He said his family has taken comfort in the fact that his wife knew CPR and did everything she could. And he knows he'll see his little girl again someday, he said.

"If there's something we can say to someone going through something similar," he said. "Hold on to your faith. Rely on family and community, and never take a moment for granted."

Follow @ABCNewsRadio
Copyright © 2015, ABC Radio. All rights reserved.

Subscribe To This Feed

How Doctors, Parents May Be Contributing to Rise of Measles


iStock/Thinkstock(NEW YORK) -- Medical experts considered measles essentially eradicated in this country thanks to large scale vaccination. But with at least 64 confirmed cases of measles this month, the disease seems on pace to have its worst year in nearly two decades.

Many young doctors are slow to recognize measles and may not realize its potential dangers, said Dr. Richard Besser, ABC News' chief health and medical editor. This may have contributed to the current outbreaks at Disneyland in California and in 11 other states and Mexico, he said.

“Pediatricians who have never seen the measles tend to undervalue the vaccination and it’s concerning they may miss a child with measles,” Besser said, adding that he, himself, hasn’t seen a case in more than 20 years.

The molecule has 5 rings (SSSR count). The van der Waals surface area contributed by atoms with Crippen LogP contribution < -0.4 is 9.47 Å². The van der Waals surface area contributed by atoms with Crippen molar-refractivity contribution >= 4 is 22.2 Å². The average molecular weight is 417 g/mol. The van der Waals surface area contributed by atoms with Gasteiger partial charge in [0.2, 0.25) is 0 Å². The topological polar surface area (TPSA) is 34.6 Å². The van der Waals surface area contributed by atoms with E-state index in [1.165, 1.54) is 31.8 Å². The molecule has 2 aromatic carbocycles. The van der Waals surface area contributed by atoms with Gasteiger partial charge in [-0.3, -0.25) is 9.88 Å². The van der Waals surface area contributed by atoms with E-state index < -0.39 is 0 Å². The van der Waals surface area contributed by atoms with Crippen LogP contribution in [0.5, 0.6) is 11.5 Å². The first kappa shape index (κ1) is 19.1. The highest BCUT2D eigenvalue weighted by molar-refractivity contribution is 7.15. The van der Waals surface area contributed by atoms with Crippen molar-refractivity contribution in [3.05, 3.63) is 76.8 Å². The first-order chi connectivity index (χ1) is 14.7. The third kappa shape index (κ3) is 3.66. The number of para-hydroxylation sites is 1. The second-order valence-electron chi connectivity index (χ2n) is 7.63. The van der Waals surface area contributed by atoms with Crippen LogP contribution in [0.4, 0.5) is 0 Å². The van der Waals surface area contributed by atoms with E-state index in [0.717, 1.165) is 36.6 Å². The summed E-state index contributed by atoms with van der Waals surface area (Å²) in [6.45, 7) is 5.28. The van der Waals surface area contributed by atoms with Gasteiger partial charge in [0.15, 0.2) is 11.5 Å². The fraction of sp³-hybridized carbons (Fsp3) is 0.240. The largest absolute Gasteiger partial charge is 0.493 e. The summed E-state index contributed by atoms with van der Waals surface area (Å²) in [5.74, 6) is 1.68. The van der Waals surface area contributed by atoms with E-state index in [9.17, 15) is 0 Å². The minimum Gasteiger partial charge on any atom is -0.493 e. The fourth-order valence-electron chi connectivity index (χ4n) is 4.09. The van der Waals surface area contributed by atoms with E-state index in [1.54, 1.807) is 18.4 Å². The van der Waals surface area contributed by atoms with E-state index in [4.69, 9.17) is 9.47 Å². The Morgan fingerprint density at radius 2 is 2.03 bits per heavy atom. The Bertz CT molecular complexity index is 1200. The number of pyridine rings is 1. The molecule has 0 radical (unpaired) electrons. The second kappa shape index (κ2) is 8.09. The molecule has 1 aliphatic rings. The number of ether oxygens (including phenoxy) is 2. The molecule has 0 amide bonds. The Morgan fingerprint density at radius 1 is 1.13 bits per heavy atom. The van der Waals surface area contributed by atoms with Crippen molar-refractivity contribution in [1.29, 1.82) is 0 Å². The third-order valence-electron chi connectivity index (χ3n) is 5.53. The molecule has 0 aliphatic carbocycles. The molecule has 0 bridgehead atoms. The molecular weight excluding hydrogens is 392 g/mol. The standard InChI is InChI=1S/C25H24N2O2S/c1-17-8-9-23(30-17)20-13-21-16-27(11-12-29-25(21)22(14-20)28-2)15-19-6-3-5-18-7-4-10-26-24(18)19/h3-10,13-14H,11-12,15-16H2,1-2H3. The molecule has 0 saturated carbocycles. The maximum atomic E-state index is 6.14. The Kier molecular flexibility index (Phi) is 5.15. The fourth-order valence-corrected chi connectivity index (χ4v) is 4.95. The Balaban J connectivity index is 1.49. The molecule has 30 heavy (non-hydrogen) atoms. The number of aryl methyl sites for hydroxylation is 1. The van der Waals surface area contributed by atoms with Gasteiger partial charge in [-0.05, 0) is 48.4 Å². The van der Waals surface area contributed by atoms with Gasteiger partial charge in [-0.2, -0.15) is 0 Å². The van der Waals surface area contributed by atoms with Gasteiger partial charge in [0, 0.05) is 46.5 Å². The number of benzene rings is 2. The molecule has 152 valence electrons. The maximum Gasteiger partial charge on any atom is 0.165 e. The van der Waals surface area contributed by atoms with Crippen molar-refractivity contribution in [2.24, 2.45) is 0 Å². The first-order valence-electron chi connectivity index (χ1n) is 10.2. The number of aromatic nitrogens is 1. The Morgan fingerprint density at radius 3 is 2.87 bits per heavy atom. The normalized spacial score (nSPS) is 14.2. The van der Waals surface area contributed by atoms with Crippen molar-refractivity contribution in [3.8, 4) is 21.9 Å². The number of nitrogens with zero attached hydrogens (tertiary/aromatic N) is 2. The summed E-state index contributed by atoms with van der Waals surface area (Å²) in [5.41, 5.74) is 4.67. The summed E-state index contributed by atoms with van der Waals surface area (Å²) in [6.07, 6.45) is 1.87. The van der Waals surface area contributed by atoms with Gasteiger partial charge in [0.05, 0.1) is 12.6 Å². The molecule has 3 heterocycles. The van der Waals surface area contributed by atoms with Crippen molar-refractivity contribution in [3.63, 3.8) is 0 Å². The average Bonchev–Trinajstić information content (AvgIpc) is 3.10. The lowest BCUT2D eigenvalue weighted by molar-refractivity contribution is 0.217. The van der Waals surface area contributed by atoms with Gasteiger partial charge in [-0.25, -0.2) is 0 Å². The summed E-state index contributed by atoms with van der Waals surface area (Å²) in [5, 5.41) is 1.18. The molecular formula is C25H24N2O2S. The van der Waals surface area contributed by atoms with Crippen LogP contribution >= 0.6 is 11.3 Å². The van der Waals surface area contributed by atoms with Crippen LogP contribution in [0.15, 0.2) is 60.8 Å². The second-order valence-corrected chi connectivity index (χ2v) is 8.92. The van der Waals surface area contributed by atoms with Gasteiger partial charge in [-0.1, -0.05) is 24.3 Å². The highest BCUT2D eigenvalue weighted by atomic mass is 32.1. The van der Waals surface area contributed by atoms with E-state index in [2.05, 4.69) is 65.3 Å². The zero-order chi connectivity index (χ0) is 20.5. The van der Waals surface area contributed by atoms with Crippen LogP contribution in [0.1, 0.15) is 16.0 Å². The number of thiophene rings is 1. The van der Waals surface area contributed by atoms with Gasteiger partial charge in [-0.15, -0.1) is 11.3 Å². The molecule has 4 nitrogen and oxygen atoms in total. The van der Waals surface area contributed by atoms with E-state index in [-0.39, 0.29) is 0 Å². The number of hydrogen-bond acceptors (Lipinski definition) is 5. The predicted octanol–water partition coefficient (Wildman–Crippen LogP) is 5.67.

Earlier this week, an infectious disease specialist at Children's Hospital of Philadelphia echoed that thought in an essay in the journal Annals of Internal Medicine. In the opinion piece, Dr. Julia Shaklee Sammons implored doctors to become more familiar with measles symptoms now that infections from the virus are on the rise.

“It is essential that providers maintain a high level of suspicion for measles...and are able to recognize its clinical features,” she wrote.

People infected with measles are highly contagious for at least four days before symptoms including fever, pink eye and a telltale rash appear. Unfortunately, these are also symptoms of many other common diseases, Besser said, which is why it’s so hard to diagnose -- and why it’s essential to recognize it early.

Parents who delay or refuse vaccinations for their children may also contribute to the rise of measles infections, Besser said.